• loss of trust and reputation

When a charity has inadequate security for its computer systems, it is more vulnerable to attacks and less likely to be able to detect them. This can then make responding to attacks more difficult and can increase the time and cost of recovery.

Legal obligations

Your charity may have legal obligations for the way it collects and stores information. This will depend on the location and nature of your charity’s operations. You may consider getting legal advice to fully understand what legal obligations there may be for your charity.

Protecting your charity from cyber attacks

Although everyone in a charity has an important part to play in protecting against cyber attacks, the ultimate responsibility is with the charity’s Responsible People.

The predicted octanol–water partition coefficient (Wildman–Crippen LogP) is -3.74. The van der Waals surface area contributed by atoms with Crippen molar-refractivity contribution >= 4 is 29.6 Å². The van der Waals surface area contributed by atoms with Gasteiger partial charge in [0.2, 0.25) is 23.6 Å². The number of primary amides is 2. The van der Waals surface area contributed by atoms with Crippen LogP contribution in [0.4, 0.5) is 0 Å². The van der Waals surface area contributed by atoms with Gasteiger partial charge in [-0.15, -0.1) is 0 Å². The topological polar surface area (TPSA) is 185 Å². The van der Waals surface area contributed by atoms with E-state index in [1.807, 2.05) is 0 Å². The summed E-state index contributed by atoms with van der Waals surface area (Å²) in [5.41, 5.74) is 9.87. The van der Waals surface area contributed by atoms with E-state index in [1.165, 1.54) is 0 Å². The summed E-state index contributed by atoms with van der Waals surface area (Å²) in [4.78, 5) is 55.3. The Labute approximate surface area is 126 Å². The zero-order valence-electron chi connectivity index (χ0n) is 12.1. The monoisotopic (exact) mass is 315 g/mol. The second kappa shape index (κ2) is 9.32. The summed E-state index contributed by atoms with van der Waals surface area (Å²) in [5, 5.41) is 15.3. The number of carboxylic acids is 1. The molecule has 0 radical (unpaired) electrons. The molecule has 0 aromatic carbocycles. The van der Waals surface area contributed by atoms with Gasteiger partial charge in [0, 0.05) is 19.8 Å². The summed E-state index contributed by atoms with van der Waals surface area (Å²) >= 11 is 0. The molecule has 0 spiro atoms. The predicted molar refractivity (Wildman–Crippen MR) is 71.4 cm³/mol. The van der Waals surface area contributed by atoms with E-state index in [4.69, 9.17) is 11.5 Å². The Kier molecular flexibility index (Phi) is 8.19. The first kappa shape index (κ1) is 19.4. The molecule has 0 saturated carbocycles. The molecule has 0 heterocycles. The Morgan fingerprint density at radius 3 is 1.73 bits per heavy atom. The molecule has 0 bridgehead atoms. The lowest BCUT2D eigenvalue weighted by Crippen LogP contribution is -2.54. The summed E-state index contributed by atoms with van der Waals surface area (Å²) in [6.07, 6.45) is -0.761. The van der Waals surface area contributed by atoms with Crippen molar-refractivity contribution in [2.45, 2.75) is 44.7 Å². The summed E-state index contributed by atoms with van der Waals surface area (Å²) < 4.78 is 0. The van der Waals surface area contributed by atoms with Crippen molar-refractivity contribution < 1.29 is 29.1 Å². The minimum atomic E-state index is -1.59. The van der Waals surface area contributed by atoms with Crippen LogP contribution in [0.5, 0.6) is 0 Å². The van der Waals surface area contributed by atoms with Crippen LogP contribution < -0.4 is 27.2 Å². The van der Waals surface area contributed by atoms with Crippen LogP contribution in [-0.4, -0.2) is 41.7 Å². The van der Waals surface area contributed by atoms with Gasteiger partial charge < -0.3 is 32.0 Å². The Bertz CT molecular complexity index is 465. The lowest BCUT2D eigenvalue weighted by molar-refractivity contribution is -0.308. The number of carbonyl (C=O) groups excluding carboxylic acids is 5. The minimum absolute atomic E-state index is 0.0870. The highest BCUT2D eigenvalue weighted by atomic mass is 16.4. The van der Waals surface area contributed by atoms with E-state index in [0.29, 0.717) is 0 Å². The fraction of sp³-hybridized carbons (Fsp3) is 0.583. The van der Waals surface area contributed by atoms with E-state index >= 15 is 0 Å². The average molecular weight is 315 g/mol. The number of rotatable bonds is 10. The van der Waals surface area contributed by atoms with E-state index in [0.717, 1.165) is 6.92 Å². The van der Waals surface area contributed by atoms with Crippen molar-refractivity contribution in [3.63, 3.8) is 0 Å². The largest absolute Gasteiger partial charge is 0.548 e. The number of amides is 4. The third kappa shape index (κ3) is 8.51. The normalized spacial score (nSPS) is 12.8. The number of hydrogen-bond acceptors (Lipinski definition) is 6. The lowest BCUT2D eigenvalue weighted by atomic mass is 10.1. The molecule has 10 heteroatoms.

The Responsible People must consider the circumstances of their charity and make sure that they can identify and manage relevant cyber security risks.

How charities manage cyber security risks will vary significantly, but there are four steps that every charity can take to help protect against cyber incidents:

  • identify and assess the risks
  • prevent incidents and mitigate risks
  • engage people in the charity, and even third parties, to help manage risks
  • take action when concerns, suspicion or complaints arise.

Most of these actions are simple and most charities will be able to do them. But if you think your charity doesn’t have anyone available with enough knowledge and experience, you may need to seek outside help.

Identify and assess the risks

The first step is to identify the data, information and knowledge your charity has that could be of value to a potential attacker.

Keep a list of these as ‘critical assets’ in a register, and prioritise their importance. Doing this will help you to focus attention and limited resources on protecting the highest priorities.

In particular:

  • identify the information and assets that are vital for your charity to run smoothly